FMQs: Referendum snub makes Scottish independence ‘more certain’, says Nicola Sturgeon

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Nicola Sturgeon has accused Boris Johnson of "democracy denial" and warned his rejection of a second referendum makes independence "more certain."

The SNP leader slammed the Scotland's looming departure from the EU at the end of the month, as she raised fears over a "race to the bottom" on key social areas at First Ministers Questions today.

Boris Johnson's referendum snub makes independence "more certain"

Boris Johnson's referendum snub makes independence "more certain"

"I believe that we could have so much better if we were an independent country able to co-operate in the European Union in our own right," Ms Sturgeon said.

"The Scottish Government will use all the powers at our disposal to mitigate the impact of Brexit as we have been doing, for example, to provide support and advice to European nationals who have been treated utterly shamefully by this UK Government."

Mr Johnson this week formally rejected Ms Sturgeon's demands for a a transfer of power to Holyrood to allow a second referendum to be staged in the aftermath of the election result which saw the SNP record a landslide victory in Scotland.

Ms Sturgeon added: "Scotland deserves the right to decide it's own future and there's a really fundamental issue at stake in Scotland.

"It's not actually about whether or not Scotland should be independent - it's about who gets to decide. Should that be the Scottish people or should that be Westminster?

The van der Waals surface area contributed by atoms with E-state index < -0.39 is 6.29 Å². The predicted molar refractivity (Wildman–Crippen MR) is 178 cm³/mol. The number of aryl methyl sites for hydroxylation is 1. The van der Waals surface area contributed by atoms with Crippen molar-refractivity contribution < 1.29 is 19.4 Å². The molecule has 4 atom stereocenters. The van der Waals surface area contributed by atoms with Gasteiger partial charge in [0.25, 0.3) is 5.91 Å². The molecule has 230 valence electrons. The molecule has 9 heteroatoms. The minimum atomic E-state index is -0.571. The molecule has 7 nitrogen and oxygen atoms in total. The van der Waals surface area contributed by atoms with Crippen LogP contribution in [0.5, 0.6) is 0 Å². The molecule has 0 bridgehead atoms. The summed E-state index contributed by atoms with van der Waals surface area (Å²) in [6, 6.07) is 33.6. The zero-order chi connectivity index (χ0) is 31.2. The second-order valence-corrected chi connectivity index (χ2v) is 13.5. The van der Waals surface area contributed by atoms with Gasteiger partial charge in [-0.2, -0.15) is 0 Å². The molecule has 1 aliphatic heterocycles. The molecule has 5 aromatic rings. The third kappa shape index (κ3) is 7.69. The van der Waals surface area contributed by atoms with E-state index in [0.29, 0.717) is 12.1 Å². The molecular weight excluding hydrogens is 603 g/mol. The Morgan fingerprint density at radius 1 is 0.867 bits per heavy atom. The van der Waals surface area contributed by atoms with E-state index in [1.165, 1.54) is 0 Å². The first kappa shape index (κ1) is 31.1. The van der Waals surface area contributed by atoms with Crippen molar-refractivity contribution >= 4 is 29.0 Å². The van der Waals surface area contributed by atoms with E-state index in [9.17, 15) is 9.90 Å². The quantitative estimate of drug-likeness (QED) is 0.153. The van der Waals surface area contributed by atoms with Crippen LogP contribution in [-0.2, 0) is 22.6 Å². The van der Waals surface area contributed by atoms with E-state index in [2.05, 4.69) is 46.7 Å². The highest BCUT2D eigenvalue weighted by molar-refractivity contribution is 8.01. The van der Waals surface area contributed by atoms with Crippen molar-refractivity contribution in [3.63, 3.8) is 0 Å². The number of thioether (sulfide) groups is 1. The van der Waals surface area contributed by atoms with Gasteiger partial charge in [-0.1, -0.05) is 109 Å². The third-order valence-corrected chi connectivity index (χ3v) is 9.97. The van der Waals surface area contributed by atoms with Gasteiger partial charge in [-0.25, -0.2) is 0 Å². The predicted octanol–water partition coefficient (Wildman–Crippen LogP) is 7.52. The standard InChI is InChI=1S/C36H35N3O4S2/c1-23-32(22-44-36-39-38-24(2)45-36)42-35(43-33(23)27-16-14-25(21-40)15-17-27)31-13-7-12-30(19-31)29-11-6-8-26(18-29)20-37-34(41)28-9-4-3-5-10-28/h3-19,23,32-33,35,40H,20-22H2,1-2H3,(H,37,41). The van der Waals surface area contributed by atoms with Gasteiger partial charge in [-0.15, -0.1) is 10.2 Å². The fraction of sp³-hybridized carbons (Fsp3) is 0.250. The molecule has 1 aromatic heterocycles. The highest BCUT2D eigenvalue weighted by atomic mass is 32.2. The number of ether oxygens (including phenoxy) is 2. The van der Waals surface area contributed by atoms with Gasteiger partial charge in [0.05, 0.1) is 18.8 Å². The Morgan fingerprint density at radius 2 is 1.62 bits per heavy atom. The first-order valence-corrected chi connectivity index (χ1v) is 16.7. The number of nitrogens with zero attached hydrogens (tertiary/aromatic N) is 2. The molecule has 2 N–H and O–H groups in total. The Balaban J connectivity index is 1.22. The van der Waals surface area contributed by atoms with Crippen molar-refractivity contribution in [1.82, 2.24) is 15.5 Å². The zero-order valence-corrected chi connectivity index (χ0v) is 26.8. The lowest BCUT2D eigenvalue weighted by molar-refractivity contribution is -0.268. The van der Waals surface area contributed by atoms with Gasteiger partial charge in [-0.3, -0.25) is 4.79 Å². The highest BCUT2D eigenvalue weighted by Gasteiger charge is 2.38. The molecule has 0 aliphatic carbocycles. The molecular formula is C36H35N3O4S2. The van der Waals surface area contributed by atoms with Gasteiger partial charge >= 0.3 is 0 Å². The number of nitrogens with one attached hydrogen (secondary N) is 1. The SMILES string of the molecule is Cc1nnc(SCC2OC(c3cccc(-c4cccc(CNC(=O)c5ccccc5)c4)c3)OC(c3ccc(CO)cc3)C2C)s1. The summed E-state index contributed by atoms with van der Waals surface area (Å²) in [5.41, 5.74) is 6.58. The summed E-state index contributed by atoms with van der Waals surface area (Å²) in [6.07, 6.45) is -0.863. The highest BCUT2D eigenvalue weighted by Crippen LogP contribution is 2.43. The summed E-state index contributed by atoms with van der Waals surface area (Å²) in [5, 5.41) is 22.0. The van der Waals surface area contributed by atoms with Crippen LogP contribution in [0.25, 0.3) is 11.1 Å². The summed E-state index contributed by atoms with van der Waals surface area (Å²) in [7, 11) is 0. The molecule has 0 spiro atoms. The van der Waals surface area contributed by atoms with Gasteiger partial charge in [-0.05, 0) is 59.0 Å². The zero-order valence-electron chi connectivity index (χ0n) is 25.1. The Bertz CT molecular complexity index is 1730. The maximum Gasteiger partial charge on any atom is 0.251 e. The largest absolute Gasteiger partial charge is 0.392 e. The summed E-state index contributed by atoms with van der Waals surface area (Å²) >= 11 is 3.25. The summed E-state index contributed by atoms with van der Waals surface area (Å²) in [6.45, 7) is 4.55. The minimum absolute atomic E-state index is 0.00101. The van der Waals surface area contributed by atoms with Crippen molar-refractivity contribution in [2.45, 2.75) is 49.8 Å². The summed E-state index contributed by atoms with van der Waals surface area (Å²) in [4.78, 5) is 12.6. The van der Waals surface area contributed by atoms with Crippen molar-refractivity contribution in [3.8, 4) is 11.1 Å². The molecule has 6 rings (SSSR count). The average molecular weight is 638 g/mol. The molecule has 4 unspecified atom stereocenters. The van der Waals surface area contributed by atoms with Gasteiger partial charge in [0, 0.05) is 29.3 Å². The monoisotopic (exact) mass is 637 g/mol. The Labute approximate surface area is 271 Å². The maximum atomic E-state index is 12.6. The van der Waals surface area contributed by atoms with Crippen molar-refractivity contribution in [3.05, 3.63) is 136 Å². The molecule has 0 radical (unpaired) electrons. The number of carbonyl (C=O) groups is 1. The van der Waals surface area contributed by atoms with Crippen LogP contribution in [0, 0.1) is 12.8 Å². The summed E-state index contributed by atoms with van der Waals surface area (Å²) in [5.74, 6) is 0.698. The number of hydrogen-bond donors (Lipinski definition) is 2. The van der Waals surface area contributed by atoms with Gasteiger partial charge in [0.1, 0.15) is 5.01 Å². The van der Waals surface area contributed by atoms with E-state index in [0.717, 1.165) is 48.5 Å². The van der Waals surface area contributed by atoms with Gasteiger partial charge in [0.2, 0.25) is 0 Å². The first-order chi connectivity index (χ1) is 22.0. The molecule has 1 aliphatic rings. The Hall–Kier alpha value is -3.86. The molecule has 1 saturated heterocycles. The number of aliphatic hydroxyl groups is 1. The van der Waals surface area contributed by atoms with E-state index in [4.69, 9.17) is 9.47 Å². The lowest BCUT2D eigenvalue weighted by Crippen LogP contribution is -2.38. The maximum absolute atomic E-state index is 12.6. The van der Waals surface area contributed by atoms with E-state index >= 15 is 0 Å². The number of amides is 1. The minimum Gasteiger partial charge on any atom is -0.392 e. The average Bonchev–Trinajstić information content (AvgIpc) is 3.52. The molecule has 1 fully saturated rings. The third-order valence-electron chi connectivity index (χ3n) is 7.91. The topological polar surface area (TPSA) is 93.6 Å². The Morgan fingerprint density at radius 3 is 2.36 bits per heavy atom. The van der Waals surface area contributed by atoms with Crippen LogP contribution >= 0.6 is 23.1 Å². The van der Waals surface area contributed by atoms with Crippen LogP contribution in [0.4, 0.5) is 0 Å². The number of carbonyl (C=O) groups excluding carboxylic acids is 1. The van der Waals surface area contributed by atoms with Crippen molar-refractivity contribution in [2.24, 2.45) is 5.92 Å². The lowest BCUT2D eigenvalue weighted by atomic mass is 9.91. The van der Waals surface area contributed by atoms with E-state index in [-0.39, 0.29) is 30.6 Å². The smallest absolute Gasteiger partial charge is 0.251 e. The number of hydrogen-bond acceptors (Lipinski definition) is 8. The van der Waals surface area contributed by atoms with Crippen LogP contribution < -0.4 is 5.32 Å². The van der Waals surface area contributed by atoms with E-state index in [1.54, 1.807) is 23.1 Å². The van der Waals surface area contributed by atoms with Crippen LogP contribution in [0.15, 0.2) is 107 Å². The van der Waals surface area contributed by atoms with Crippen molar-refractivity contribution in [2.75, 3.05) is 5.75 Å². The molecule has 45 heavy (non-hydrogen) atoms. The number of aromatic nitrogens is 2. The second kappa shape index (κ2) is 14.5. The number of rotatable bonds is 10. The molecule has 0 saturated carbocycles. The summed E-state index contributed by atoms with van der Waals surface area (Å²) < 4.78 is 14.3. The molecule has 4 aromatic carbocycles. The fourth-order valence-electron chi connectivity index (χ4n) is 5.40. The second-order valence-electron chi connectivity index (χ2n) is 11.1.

"It's also about whether the outcome of the general election is respected in Scotland, as the Tories rightly demand that it is respected elsewhere in the UK.

"The Conservatives of course are running scared of Scotland having that choice. I can understand why.

"But they will not stop it.

"Democracy denial will not prevail. The longer the Tories and perhaps others in this chamber persevere with the attempt to deny democracy, the more certain it becomes that Scotland will be an independent country."

The SNP leader raised fears that Scotland could see a "race to the bottom" in areas like workers rights, environmental standards and consumer rights as the UK seeks a trade deal with the US.

"This race to the bottom is a real concern," Ms Sturgeon added.

"We will do everything we can within our existing powers to protect Scotland against that, but the best way for Scotland to protect itself is to stop being at the mercy of Westminster Governments, particularly Westminster Tory Governments and to have he right to choose a better future."